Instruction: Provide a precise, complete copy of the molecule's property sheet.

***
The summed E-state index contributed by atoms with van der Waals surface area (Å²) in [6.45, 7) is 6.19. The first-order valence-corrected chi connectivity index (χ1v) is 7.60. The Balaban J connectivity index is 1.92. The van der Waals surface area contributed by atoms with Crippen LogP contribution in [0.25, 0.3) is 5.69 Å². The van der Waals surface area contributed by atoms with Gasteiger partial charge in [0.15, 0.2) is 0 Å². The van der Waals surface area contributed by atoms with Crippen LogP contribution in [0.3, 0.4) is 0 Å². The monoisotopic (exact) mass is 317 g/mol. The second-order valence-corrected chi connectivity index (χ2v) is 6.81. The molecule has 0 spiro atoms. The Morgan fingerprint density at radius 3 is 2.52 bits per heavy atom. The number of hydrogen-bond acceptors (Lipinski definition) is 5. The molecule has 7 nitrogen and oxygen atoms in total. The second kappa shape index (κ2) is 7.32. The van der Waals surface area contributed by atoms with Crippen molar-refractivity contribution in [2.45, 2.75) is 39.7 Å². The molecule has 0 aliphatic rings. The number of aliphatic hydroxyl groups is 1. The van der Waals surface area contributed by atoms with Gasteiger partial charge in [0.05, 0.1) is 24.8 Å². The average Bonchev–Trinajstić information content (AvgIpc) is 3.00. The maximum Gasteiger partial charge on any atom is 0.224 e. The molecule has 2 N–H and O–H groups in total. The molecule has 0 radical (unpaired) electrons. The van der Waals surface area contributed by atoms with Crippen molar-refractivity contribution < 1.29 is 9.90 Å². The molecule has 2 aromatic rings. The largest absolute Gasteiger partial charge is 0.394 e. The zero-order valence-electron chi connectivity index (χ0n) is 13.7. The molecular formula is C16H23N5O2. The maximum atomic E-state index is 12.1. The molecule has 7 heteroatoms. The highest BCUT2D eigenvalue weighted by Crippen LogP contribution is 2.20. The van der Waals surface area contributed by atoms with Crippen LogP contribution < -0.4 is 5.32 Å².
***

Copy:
The summed E-state index contributed by atoms with van der Waals surface area (Å²) in [6.45, 7) is 6.19. The first-order valence-corrected chi connectivity index (χ1v) is 7.60. The Balaban J connectivity index is 1.92. The van der Waals surface area contributed by atoms with Crippen LogP contribution in [0.25, 0.3) is 5.69 Å². The van der Waals surface area contributed by atoms with Gasteiger partial charge in [0.15, 0.2) is 0 Å². The van der Waals surface area contributed by atoms with Crippen LogP contribution in [0.3, 0.4) is 0 Å². The monoisotopic (exact) mass is 317 g/mol. The second-order valence-corrected chi connectivity index (χ2v) is 6.81. The molecule has 0 spiro atoms. The Morgan fingerprint density at radius 3 is 2.52 bits per heavy atom. The number of hydrogen-bond acceptors (Lipinski definition) is 5. The molecule has 7 nitrogen and oxygen atoms in total. The second kappa shape index (κ2) is 7.32. The van der Waals surface area contributed by atoms with Crippen molar-refractivity contribution in [2.45, 2.75) is 39.7 Å². The molecule has 0 aliphatic rings. The number of aliphatic hydroxyl groups is 1. The van der Waals surface area contributed by atoms with Gasteiger partial charge in [0.05, 0.1) is 24.8 Å². The average Bonchev–Trinajstić information content (AvgIpc) is 3.00. The maximum Gasteiger partial charge on any atom is 0.224 e. The molecule has 2 N–H and O–H groups in total. The molecule has 0 radical (unpaired) electrons. The van der Waals surface area contributed by atoms with Crippen molar-refractivity contribution < 1.29 is 9.90 Å². The molecule has 2 aromatic rings. The largest absolute Gasteiger partial charge is 0.394 e. The zero-order valence-electron chi connectivity index (χ0n) is 13.7. The molecular formula is C16H23N5O2. The maximum atomic E-state index is 12.1. The molecule has 7 heteroatoms. The highest BCUT2D eigenvalue weighted by Crippen LogP contribution is 2.20. The van der Waals surface area contributed by atoms with Crippen LogP contribution < -0.4 is 5.32 Å².